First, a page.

Supporting the Arts in Western Massachusetts and Beyond

September 12, 2023

REVIEW: South Mountain Concerts, "Emerson String Quartet"

South Mountain Concerts, Pittsfield, MA 
September 10, 2023 
by Michael J. Moran 

Despite the threat of severe thunderstorms (which stayed away), a sold-out house greeted this beloved ensemble – violinists Eugene Drucker and Philip Setzer, violist Lawrence Dutton, and cellist Paul Watkins - at their 35th and final appearance here before they retire next month after a distinguished 47-year career. All are founding members except Watkins, who succeeded founding cellist David Finckel in 2013. 

The program opened with Mozart’s 10th quartet, in D minor, K. 421. The Emersons’ gentle take on this work of early maturity, dating from 1783, featured a genial “Allegro moderato,” a warm “Andante,” an urgent “Menuetto,” a playful “Allegretto,” and a captivating “Allegro ma non troppo-Piu allegro” finale, with four sharply characterized variations on a dancelike theme. 

Emotions were more heated in Mendelssohn’s 2nd quartet, in A minor, Op. 13. Written in 1827, it reflects the influence of Beethoven’s recent late quartets on the 18-year-old composer. The Emersons offered a turbulent “Adagio-Allegro vivace,” an intense “Adagio non lento,” a fleet “Intermezzo: Allegretto con moto-Allegro di molto,” with a light-as-a-feather mid-section, and a dramatic “Presto” finale, with a quietly moving “Adagio non lento” close.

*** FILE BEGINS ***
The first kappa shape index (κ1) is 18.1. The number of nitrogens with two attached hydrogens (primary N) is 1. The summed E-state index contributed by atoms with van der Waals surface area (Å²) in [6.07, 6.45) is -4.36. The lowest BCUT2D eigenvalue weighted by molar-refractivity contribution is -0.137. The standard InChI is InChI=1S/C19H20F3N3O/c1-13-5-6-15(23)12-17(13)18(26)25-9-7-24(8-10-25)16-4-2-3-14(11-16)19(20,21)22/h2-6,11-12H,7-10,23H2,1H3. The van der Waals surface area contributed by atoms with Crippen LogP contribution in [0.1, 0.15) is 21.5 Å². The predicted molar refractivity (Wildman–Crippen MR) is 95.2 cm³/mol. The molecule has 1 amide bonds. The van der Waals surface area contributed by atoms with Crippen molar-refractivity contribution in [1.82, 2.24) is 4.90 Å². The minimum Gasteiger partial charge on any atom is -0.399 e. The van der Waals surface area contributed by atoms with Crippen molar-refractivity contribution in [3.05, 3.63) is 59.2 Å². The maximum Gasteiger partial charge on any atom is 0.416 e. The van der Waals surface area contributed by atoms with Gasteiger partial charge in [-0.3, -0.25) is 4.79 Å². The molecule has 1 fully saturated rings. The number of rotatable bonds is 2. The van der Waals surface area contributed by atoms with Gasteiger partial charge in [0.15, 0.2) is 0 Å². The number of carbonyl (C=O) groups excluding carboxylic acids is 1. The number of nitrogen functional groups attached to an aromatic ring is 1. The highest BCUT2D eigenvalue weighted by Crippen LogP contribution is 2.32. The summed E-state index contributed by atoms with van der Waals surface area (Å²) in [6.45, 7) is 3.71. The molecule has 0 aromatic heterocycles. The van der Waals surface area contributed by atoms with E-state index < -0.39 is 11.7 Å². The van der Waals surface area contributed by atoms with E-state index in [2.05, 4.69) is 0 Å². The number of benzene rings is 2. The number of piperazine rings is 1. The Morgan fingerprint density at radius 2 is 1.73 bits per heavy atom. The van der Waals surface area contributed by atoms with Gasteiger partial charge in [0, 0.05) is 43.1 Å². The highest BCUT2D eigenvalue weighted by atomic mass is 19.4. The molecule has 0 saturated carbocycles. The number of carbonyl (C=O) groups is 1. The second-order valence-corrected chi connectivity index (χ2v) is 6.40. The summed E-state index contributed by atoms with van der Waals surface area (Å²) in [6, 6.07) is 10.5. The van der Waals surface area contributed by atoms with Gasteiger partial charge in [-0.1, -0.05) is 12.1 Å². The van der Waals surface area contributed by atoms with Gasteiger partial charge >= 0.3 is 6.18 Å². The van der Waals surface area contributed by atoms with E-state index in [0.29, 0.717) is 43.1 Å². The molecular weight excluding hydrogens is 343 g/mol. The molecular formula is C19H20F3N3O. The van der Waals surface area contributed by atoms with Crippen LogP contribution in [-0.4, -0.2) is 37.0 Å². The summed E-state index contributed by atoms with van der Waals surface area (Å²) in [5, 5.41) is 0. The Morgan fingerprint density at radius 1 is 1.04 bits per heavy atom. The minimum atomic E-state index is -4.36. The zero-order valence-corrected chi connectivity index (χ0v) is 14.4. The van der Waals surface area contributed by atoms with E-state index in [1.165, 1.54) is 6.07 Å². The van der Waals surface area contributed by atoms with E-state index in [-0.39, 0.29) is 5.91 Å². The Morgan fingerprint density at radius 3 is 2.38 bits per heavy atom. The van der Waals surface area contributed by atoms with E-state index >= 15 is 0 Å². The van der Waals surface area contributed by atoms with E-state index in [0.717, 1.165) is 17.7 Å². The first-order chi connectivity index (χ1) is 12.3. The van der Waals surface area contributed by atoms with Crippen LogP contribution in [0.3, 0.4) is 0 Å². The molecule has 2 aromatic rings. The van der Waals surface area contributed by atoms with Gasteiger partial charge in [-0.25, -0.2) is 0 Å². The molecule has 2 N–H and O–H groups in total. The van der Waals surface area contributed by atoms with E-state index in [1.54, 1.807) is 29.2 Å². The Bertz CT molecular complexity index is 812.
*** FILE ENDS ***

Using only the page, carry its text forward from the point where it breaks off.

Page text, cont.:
Next came the last of many commissions by the Emersons of new pieces from contemporary composers, Sarah Kirkland Snider’s 2023 quartet “Drink the Wild Ayre.” The title mixes a quote by their namesake, philosopher/poet Ralph Waldo Emerson (“Drink the wild air’s salubrity”) with the lyrical nature of a musical “ayre.” The quartet’s committed performance of the Princeton, NJ native’s colorful one-movement work exuded all the carefree, outdoorsy exuberance she could have wanted. 

A masterful account of Ravel’s popular 1903 quartet in F Major closed the program, including a mellow “Allegro moderato-tres doux,” an alternately high-spirited and mysterious “Assez vif-tres rhythme,” a radiant “Tres lent,” and a buoyant closing “Vif et agite.” The Emersons’ technical precision and interpretive depth remained as flawless as ever all afternoon.   

Introducing their heartfelt encore – a string quartet transcription of Bach’s last chorale – Drucker expressed the group’s hope that it would “transport us to a special place.” In return, the enthusiastic audience seemed to echo Snider’s wish: “Here’s to the singular magic of these artistic giants, and the new adventures that await them.” 

This century-old Sunday afternoon concert series of chamber music performed by world-class musicians continues through October 15, with upcoming performances by the Juilliard and Dover String Quartets.